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Keel bone research gets a major financial boost

Research into keel bone damage in layers, which can affect up to half the flock by end of lay, has received a substantial financial boost.

Academics from three universities have been given grants totalling $1.4m following a competitive call for innovative proposals for research to reduce keel bone fractures in egg-laying hens.

The funding has come from the Foundation for Food and Agriculture Research (FFAR), a non-profit established by the 2014 US Farm Bill.

The grants will go to Purdue University, the University of California, Davis and the University of Edinburgh, to improve the health and productivity of egg-laying hens.

Bone fractures, which cause pain and decrease egg production, are one known challenge to raising hens in cage-free housing systems and are particularly prevalent in the keel, or breastbone.

Leading researchers have described the modern demands on the laying hen as creating a “perfect storm” for generating keel bone damage with birds suffering from increasing fragility having to navigate a more complex and hazardous housing environment.

High level egg production

One European expert, Dr Mike Toscano, of the University of Bern, has said the high level of egg production alters the structural integrity of bones, due to the demand for calcium in eggshells, while the housing revolution away from battery cages has challenged the bird’s ability to safely move around its environment.

There is evidence that fractures are significantly painful in chickens. Keel bone fractures can also interfere with bird behaviour (hens with broken keel bones take longer to walk from place to place) and take longer to fly both onto and down from, perches.

With the US increasingly moving towards cage-free production to meet the demands of all top 25 US grocery companies, the research has the potential to improve the welfare and productivity of approximately 225m hens by 2025.

The research, which will involve a number of poultry breeding companies, are part of FFAR’s Protein Challenge, which has been designed to enhance and improve the environmental, economic and social sustainability of producing diverse proteins for a growing global population.

The study will concentrate on 3 distinct research efforts to reduce bone fractures:

Research scientist Ian Dunn will lead work at the University of Edinburgh’s Roslin Institute. Working alongside major poultry genetics firms Hy-Line and Lohmann Tierzucht, the study will lay the groundwork for breeding hens with stronger bones by developing a novel x-ray based measurement system adapted for on-farm use.

Dr Dunn said: “We know that bone quality in hens can be improved by genetic selection as well as improving the environment. The major obstacle has been finding a way of measuring bone quality in a living hen that is practical. This project aims to deliver a practical and reliable method to give breeders the tools to improve bone quality and reduce fractures.”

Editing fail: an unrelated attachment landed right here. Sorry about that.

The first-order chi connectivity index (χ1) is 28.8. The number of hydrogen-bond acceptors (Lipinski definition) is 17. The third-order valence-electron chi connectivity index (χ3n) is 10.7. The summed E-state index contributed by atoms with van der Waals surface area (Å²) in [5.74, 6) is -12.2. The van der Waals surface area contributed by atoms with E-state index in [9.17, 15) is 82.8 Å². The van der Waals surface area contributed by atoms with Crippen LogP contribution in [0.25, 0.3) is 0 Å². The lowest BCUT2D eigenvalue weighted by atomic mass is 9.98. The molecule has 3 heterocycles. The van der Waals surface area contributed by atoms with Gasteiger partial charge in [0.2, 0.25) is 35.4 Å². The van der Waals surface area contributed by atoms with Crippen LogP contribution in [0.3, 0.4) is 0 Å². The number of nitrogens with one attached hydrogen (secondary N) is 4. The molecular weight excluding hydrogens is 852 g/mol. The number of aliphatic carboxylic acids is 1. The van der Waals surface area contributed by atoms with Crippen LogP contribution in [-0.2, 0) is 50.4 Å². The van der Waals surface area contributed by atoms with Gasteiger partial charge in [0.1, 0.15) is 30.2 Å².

Assistant professor and Extension specialist Darrin Karcher, from Purdue University, will conduct research to determine the impact of nutritional interventions on the gut microbiome in addition to management interventions that help producers to reduce keel bone fractures in laying hens housed in cage-free systems.

UC Davis assistant professor Maja Makagon will lead a team of collaborators including experts from the University of Bristol, University of Bern and Iowa State University, exploring the impacts of poultry housing design, particularly vertical space on the prevalence of keel bone injuries in egg-laying hens.

Sally Rockey, FFAR executive director, said: “Today’s farmers and ranchers face new challenges arising from a changing production environment and cutting edge research remains critical to providing producers with science-based solutions to those challenges.”


  • JCD Demoruelle

    We must expect that birds kept in cages for so many years will eventually be suited for only cages. When taking these birds out to free range or some semblance of free range then problems will occur. I would suggest out crossing with a family of gamecock that is breed for the pit (Hatch cocks or a Whitehackel variety). These types have long wings to elevate to and descend the roost. They also have strong legs that will increase range distance and also providing more primitive survival instincts. I also believe that the American Gamecock is more immune to the pathogens found on the ground habitat. I do not know your practice in gathering eggs for the hatchery but what works for my gamecocks is that the hens that I select for breeding are fed oyster shell grit with some milk product to provide lactic acid to make the calcium more easily assimilated in the hens system providing a calcium rich egg shell for the formation of bone in the chick. I have only had broken keels when the hens fight for a prolonged period. Remember that your chickens came from the wild gamecocks and are your more genetic viable shortcut to solving the keep fracture problem. You are welcome to the fights on Saturday to make a choice for breeding....jimdemoruelle 337-363-7597

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